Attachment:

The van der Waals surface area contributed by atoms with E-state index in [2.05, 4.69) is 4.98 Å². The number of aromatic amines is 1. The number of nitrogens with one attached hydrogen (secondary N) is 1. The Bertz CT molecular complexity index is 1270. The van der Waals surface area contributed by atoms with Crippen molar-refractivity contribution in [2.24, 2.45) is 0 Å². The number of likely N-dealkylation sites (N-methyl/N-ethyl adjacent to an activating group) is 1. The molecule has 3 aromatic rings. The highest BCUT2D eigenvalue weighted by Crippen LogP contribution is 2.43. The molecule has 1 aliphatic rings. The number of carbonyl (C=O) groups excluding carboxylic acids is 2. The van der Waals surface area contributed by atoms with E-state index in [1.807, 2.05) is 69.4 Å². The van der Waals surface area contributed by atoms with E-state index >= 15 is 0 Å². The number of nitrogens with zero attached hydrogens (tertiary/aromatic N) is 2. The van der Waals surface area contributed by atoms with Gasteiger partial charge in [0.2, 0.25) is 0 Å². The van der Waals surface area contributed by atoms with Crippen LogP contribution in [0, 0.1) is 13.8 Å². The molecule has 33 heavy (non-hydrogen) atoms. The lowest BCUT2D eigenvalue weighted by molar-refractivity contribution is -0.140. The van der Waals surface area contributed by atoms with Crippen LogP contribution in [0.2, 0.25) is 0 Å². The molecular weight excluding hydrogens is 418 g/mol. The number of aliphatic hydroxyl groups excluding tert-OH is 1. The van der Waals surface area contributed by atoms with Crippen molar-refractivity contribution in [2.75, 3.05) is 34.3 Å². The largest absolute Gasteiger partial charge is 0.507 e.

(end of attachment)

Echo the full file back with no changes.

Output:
The van der Waals surface area contributed by atoms with E-state index in [2.05, 4.69) is 4.98 Å². The number of aromatic amines is 1. The number of nitrogens with one attached hydrogen (secondary N) is 1. The Bertz CT molecular complexity index is 1270. The van der Waals surface area contributed by atoms with Crippen molar-refractivity contribution in [2.24, 2.45) is 0 Å². The number of likely N-dealkylation sites (N-methyl/N-ethyl adjacent to an activating group) is 1. The molecule has 3 aromatic rings. The highest BCUT2D eigenvalue weighted by Crippen LogP contribution is 2.43. The molecule has 1 aliphatic rings. The number of carbonyl (C=O) groups excluding carboxylic acids is 2. The van der Waals surface area contributed by atoms with E-state index in [1.807, 2.05) is 69.4 Å². The van der Waals surface area contributed by atoms with E-state index >= 15 is 0 Å². The number of nitrogens with zero attached hydrogens (tertiary/aromatic N) is 2. The van der Waals surface area contributed by atoms with Gasteiger partial charge in [0.2, 0.25) is 0 Å². The van der Waals surface area contributed by atoms with Crippen LogP contribution in [0, 0.1) is 13.8 Å². The molecule has 33 heavy (non-hydrogen) atoms. The lowest BCUT2D eigenvalue weighted by molar-refractivity contribution is -0.140. The van der Waals surface area contributed by atoms with Crippen LogP contribution in [0.2, 0.25) is 0 Å². The molecular weight excluding hydrogens is 418 g/mol. The number of aliphatic hydroxyl groups excluding tert-OH is 1. The van der Waals surface area contributed by atoms with Crippen molar-refractivity contribution in [2.75, 3.05) is 34.3 Å². The largest absolute Gasteiger partial charge is 0.507 e.